February 24, 2017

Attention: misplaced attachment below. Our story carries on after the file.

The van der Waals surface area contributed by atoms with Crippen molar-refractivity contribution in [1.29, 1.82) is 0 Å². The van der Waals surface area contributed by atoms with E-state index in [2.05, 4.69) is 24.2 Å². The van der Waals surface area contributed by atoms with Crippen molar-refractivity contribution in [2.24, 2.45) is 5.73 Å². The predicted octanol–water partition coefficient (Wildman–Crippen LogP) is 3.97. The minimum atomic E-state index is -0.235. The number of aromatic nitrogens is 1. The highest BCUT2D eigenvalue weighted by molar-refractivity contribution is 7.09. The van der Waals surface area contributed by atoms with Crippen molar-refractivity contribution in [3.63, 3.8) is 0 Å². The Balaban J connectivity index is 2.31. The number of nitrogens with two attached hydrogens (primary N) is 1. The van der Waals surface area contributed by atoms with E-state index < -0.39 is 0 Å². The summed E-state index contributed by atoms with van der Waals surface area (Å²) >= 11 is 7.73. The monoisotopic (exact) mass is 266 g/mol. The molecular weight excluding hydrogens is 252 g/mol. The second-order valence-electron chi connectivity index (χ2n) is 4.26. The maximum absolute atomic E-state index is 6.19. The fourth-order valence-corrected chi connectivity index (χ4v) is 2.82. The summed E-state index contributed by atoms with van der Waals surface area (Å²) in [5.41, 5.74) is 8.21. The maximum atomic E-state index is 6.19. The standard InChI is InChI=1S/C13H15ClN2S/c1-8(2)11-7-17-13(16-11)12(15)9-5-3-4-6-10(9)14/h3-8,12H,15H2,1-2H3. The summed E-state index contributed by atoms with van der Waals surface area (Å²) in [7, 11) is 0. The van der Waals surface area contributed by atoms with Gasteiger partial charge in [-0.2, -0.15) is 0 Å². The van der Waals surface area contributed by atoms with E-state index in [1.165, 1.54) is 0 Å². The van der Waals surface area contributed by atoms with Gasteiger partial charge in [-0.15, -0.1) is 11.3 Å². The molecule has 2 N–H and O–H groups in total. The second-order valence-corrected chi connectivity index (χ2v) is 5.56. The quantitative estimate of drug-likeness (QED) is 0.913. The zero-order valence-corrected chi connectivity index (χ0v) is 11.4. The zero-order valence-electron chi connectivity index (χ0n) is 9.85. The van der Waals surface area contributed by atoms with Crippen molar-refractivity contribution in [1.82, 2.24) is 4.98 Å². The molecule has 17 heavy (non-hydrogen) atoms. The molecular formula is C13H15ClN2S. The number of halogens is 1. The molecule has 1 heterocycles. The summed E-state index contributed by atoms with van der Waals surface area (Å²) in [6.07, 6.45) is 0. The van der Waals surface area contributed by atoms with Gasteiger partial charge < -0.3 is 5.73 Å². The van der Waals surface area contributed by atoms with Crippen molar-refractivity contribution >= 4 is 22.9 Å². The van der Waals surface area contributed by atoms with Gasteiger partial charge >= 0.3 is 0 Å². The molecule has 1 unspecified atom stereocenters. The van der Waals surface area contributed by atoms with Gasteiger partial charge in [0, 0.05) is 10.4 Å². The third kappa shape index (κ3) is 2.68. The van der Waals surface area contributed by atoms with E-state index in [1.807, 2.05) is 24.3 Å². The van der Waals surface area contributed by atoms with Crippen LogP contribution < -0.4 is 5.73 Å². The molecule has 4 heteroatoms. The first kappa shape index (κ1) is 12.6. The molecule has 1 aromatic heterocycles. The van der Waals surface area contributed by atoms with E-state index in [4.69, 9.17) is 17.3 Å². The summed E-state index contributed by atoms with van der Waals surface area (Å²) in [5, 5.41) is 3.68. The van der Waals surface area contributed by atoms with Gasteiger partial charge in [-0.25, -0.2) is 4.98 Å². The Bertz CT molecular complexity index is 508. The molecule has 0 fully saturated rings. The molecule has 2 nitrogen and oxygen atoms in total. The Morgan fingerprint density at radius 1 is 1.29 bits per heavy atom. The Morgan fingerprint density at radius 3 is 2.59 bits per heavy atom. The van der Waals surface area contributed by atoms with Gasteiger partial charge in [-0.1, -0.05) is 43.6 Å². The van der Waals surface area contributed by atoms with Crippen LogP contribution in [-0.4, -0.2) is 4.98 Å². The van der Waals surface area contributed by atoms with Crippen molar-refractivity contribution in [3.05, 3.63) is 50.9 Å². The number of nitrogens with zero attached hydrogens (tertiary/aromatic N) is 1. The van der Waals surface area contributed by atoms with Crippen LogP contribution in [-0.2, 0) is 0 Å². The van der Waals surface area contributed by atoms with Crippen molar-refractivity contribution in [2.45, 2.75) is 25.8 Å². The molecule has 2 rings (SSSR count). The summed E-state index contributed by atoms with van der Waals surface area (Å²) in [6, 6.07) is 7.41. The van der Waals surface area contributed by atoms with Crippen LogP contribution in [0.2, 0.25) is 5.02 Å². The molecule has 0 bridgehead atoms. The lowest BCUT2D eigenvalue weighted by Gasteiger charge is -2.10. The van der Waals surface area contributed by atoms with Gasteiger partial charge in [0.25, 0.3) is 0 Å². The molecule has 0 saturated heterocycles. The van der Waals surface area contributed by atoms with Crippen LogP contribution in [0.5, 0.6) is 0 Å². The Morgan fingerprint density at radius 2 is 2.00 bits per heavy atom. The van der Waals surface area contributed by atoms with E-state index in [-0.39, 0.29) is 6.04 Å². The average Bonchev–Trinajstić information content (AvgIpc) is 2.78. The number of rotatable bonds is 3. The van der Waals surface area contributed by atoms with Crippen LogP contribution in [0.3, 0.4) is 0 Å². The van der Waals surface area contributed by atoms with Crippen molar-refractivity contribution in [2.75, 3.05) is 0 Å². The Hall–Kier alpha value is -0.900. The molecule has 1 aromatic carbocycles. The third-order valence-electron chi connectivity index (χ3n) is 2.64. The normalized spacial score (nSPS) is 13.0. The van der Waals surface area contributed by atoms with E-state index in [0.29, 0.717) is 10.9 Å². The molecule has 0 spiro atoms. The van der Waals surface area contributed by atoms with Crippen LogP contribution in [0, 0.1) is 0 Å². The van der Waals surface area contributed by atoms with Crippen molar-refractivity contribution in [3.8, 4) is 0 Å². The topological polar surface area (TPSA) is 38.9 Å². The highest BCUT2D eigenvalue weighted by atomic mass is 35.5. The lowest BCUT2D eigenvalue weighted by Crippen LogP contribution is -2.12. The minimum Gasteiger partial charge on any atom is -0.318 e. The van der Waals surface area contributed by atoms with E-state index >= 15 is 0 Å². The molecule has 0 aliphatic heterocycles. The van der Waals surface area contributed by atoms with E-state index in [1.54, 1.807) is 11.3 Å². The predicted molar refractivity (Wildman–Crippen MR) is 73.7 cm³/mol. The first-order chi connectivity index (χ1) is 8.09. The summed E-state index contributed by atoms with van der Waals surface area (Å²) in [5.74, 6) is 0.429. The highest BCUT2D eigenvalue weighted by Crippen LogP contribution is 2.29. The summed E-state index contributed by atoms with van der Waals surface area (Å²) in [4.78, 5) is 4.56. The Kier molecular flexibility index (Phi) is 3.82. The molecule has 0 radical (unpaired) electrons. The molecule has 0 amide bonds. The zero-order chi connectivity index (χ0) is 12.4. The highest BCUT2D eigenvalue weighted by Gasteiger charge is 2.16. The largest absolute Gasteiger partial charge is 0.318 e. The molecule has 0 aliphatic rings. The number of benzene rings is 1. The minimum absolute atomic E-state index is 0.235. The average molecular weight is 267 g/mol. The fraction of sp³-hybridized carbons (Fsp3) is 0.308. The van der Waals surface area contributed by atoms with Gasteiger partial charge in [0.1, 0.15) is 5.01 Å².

“Love gives to us all of our experiences. Love blesses us through every sight and sound of this world, and in that benediction we are able to finally learn that love is all there is. We are tormented by this existence. There are periods of contentment, and even moments of bliss, but without exception every single person has enemies here—things that are too painful, too trying, things that stalk and haunt us, things that we cannot be rid of. And so this place, this plane of form existence, this earth, is a hard place, indeed, for us to find true love. But that is also its secret blessing. It is only in the midst of torment and limitation, of struggle and suffering, of confusion and difficulty, that love serves to shine its brightest and bestow its deepest help and guidance. In the realms of no suffering, what can be love’s role? But here, where it is hidden among all the things that haunt us, it is priceless, more precious than anything we could hope to gain. And it is hidden, yes, but not in the sense that it is scarce, in the sense, rather that it is so abundant, so near, so varied and yet so constant, that it is unrecognizable to us in almost all of its forms. Every single thing here, every piece of matter, every energetic wave, every substance, every emotion, is in fact two and not one: it is itself, its form, with all of its attendant qualities, and it is secondly, and always, pure love. Everything, no matter what we think of it or believe about it, no matter how it feels to us, no matter whether or not it is understood, is these two, never less, and always complete in each of its two aspects. And so, when I say, ‘Love is everything’, I mean it as pure literalism; everything is love’s voice, love’s exhale, love’s graciousness, love’s tenderness, love’s beauty. And you needn’t try to see things as love in order to understand this for yourself, you need only to see things as they already are. Love is the thing itself. It is that simple, that unadorned, that transparent. Look right at anything in this world and love is what you will see. Listen to any voice, any whisper, any vibration, any sound, and love is all you have heard. Feel anything as itself, any emotion, any sensation, any part of your never-ending story, and that is love. Your senses were made so love could be your prize, so knowledge of love could be your knowledge, so wisdom could finally accompany perception. But you must allow all of what is here or love cannot visit you. If you are closed to anything at all, love waits just on the other side of your refusal and your ideas, so close to you that if you were to but whisper, ‘Yes’, you would have it in floods. You will feel pain here; that is assured. You will have confusion, because we are made of confusion. But every single time you allow the world, or any part of it, to be what it actually is, you will have love; you will have it alongside the pain, alongside the confusion, but you will have it. And you will find out that it is enough, that the balm of that caresses you in ways you didn’t even know you needed and leaves you whole again, leaves you as you are supposed to be, and that is penetrated by love, absorbed into love as it is absorbed into you, loved by everything that is. The need to let love in will one day disappear, because eventually you will succumb to it completely and there will be no difference between you and the love that always was. But until that vanishing, let the world love you in every way it’s trying to, through all of its faces, all of its substance, all of its seeming difficulty. The whole process is really just this: Let everything in until the world itself loves you into vanishing.”